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I have a Raspberry Pi model B at home, but I do not have a screen. My plan is to connect it to the Ethernet and then ssh into it. But this means that the SD card with the operating system (Debian Squeeze) has to be prepared first. I see two ways:

  1. Prepare the SD with the OS such that the RPi always connects to the Ethernet under a fixed IP address and enables an SSH server.

  2. Prepare the SD with the OS such that the RPi connects to the network, enables an SSH server and then broadcasts its IP address so that I can ssh into it.

Which of these ways is easier? And how do I do it? Are there other ways?

I have the following tools: Ubuntu 10.4, MacOS 10.5, Windows 7, but only the Ubuntu has a cardreader. Unfortunately I cannot access my router's DHCP table, it is completely closed.

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Useful aside - RasPi doesn't naturally boot (Debian, at least) with SSH enabled. You need to modify a file in /boot/ that has SSH in its name to boot. I know this doesn't answer your question but it may be the next stumbling block :) – George Pearce Jun 12 '12 at 20:47
ok, that is right. I will add it to the question, since it is a part of the problem. – Till B Jun 12 '12 at 20:51
I do not feel this is worthy of being an answer but you could try a port scanning tool. – ian.shaun.thomas Jun 13 '12 at 11:04
@iampearce: In the debian wheezy beta, ssh does now appear to be enabled by default. – Jon Egerton Jul 5 '12 at 11:11
The current wheezy has SSH enabled per default. If you have a DHCP server in your network, it will work out of the box. – Sentry Oct 15 '12 at 11:56

14 Answers 14

up vote 48 down vote accepted

To enable ssh at startup, backup boot.rc on the boot partition on the SD image and replace it with boot_enable_ssh.rc

I don't know about your router, but you may be able to configure it to reserve a fixed IP address for the MAC address of your Pi.

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Is ssh already installed on the Debian Squeeze image supplied by the foundation? – Till B Jun 13 '12 at 11:37
@TillB, it is installed in the supplied image, but it must be started manually. – finnw Jun 13 '12 at 16:29
ok, which is the boot partition? I have one that contains the file system, one swap partition and one that contains the start.elf file and others. There is also the boot_enable_ssh.rc, but no boot.rc. I renamed it to boot.rc and booted. I find the RPi in the network (at least I assume that it is the Pi), but ssh is closed. – Till B Jun 14 '12 at 17:12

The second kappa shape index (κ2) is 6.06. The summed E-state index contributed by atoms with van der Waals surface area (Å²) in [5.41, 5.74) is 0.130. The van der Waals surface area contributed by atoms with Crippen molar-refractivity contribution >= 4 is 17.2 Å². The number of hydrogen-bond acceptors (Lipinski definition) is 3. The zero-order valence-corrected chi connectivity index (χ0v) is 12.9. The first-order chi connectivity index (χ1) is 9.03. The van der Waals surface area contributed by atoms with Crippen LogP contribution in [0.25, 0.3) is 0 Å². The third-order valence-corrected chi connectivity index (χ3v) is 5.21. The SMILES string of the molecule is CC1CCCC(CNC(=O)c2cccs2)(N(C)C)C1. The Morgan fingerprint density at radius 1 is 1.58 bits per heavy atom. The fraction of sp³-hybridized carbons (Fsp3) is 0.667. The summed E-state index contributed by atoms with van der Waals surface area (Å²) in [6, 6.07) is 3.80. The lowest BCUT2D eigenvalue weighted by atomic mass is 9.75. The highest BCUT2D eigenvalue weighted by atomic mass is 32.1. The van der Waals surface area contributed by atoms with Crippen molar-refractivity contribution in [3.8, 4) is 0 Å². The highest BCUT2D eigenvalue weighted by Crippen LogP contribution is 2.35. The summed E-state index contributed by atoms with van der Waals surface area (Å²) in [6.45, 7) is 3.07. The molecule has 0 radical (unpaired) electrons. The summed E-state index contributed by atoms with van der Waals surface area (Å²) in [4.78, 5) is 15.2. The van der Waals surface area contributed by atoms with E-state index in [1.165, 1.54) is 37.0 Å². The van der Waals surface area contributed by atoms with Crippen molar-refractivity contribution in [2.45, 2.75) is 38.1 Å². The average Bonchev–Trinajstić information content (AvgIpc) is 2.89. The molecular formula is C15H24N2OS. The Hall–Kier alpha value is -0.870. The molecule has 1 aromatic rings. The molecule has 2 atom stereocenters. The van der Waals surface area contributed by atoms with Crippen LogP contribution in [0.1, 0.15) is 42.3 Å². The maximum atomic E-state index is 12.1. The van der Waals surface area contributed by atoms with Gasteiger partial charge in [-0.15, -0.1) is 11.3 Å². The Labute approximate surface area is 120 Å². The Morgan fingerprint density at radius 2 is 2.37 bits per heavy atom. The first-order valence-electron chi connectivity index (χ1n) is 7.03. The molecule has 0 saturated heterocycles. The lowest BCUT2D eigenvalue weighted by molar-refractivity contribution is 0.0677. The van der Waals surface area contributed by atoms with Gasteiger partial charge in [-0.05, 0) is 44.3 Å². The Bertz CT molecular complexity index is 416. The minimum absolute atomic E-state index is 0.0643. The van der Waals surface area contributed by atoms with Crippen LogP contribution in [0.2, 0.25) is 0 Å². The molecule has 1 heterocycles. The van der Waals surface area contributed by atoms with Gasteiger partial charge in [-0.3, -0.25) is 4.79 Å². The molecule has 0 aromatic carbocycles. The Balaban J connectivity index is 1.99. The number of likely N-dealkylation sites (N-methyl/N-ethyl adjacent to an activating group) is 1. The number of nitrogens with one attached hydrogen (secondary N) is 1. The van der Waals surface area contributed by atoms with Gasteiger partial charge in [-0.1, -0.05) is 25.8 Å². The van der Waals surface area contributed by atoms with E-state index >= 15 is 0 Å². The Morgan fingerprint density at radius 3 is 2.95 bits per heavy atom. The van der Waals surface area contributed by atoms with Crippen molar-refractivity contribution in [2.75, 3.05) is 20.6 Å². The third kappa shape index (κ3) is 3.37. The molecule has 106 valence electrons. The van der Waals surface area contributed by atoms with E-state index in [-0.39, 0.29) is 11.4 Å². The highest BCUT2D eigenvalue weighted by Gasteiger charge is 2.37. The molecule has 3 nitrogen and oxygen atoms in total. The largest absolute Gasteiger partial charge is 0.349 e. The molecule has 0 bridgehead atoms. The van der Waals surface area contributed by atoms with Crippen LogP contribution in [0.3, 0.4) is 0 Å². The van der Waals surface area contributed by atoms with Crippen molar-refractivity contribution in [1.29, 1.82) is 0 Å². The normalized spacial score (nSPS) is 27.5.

Are you sure it's that way round. Mine works by renaming TO boot.rc, as found in raspberrypi.stackexchange.com/questions/606/… – David Sykes Jun 23 '12 at 10:24
I booted the 2012-09-18-wheezy-raspbian.img image on a new headless Raspberry Pi, it autostarted sshd and configured itself using DHCP. – nos Sep 29 '12 at 13:51
  1. Copy boot_enable_ssh.rc to boot.rc from /boot in the Raspberry Pi's rootfs (SD card)

  2. Still in the Raspberry Pi's rootfs, edit /etc/network/interfaces in order to have a fixed IP address assigned (so no DHCP server is needed). For example,

    auto lo eth0
    iface lo inet loopback
    iface eth0 inet static
  3. Boot your Raspberry Pi, use an Ethernet cable to connect it to the same network that your PC is connected to (or connect it directly to your PC) and login via SSH:

    ssh pi@
  4. Install a light VNC server in your Raspberry Pi:

    sudo apt-get install tightvncserver
  5. Then start the VNC server (you'll be asked to set a password):

    vncserver :1 -name RasPi -depth 16 -geometry 1024x768
  6. Install a VNC client in your PC:

    apt-get install xtightvncviewer
  7. Then connect to your Raspberry Pi via VNC from your PC:


It just works here in that way :)

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FWIW: OP asked about ssh - not about X or VNC. – Brad Mar 14 '14 at 17:32
i have used raspberrypi_defconfig configuration under BUILDROOT to mount the OS on the pi ... There is no boot.rc file in boot folder !!! what can i do ? – Frankenstein Jan 24 at 13:08

None of the boot_enable_ssh.rc stuff exists in current Raspian builds. You boot, a nice graphical menu gives you some options (including whether SSHD should load at boot) and then dumps you out on a command line.

That's great if... you're a graphical user.

If you're not, you're left in the position where you have to somehow externally run update-rc.d. All this really does is create a symlink to the /etc/init.d/... script at various points in the /etc/rc{0..6}.d/... filesystem. Confused? Never mind — doing the damage is simple.

  1. I'm assuming you're doing this from a Linux computer. At least something using bash, or something compatible. What I'm suggesting will not work from Windows without Cygwin (or other). Mount the SD card and cd into it.

  2. Run:

    for i in 2 3 4 5; do sudo ln -s /etc/init.d/ssh etc/rc$i.d/S02ssh; done
  3. Unmount, and boot. You should have access to it over SSH.

If you're struggling to find it on your network...

Three options for you:

  • Use your router's admin to find it. Netgear is especially good at showing "Attached Devices".
  • Plug a monitor in and run ifconfig (cheating!)
  • Use nmap on another computer to scan for it. You should know what IP it roughly has (to a /24) so scanning is simple: